A report by the Associated Press stated that a pile of 1,789 human bones surrounding the skeleton of a young woman was discovered by Mexican archaeologists in Mexico City’s Templo Mayor. The burial was found about five meters (15 feet) below the surface, next to the remains of what may have been a “sacred tree” at one edge of the plaza, the most sacred site of the Aztec capital.

The National Institute of Anthropology and History said the find was the first of its kind, noting the Aztecs were not known to use mass sacrifice or the reburial of bones as the customary ways to accompany the interment of a member of the ruling class.

University of Florida archaeologist Susan Gillespie, who was not involved in the project, called the find “unprecedented for the Aztec culture.” She wrote in an email that, “Although the bodies of sacrificial victims have been found in burials of elite persons in Mesoamerica going back to at least the Preclassic period, funerary deposits for Aztec elites have only rarely been encountered.”

Few of the bones bore cut marks suggesting a ritual heart extraction might leave a mark. But the institute added that it didn’t seem likely the dead were sacrificed on the spot to accompany the burial because their bones were found separated. The researchers discovered the skulls of seven adults and three children in one pile, long bones like femurs in another grouping, and ribs in another.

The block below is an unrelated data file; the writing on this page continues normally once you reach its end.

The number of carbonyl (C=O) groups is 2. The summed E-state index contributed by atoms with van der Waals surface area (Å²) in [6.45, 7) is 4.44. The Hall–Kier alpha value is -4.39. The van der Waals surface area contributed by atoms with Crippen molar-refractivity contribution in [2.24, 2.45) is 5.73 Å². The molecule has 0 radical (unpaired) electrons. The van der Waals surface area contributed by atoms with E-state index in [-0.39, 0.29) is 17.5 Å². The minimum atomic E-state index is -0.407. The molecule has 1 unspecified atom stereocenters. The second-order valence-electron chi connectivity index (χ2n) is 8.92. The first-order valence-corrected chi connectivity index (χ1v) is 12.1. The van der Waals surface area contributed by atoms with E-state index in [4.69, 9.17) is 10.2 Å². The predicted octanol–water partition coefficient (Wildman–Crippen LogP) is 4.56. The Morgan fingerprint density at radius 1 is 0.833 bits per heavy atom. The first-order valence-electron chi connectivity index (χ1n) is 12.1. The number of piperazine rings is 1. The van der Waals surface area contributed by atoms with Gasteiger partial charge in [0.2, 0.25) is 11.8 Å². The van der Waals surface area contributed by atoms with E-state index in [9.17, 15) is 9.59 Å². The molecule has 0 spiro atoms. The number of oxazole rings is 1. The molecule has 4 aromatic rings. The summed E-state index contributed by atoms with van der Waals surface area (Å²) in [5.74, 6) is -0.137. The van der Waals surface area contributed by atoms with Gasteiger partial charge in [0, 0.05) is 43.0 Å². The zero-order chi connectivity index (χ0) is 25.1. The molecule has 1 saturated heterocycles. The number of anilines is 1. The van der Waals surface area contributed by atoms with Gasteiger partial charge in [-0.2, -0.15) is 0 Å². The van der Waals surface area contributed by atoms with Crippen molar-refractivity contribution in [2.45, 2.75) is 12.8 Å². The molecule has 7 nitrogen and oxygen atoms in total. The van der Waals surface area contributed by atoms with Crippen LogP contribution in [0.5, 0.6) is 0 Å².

Physical anthropologist Perla Ruiz, who was in charge of the dig, said that the burial might suggest the bones were disinterred from previous burials and reburied with the woman. While some pre-Hispanic cultures disinterred bones as part of ancestor worship, it isn’t clear the Aztecs did.

The burial dates to about 1481 to 1486, based on the “stage” of temple buildings at which they were found. The Templo Mayor, like many sites, was rebuilt by successive generations, one stage atop another.

Another unusual finding was the “sacred tree,” actually a rather battered oak trunk found “planted” on a small, round platform near the burial at what would have been the edge of the temple complex. It may be a couple of decades older than the burial.

The Aztecs, like other pre-Hispanic cultures, venerated trees, believing they had spiritual importance.

Institute archaeologist Raul Barrera said it may be related to the four sacred trees the Aztecs believed held up the sky, but Gillespie noted it could also have been a tree or trunk brought in for an annual ceremony.

“It seems to have been positioned there for a span of time, perhaps for a special ceremony or to create a particular vision of a sacred landscape, but then abandoned as uses of that limited sacred space changed over time,” Gillespie wrote.

Barrera said the tree trunk appeared to have been split, perhaps intentionally.

The Aztec people were certain ethnic groups of central Mexico, particularly those groups who spoke the Nahuatl language and who dominated large parts of Mesoamerica from the 14th to 16th centuries. Such discoveries are evidence of the rich legacy of the ethnic group. Mexico is ethnically very rich and its rich history attracts visitors from all over the globe. Mexico was also the home to the famous Mayan civilization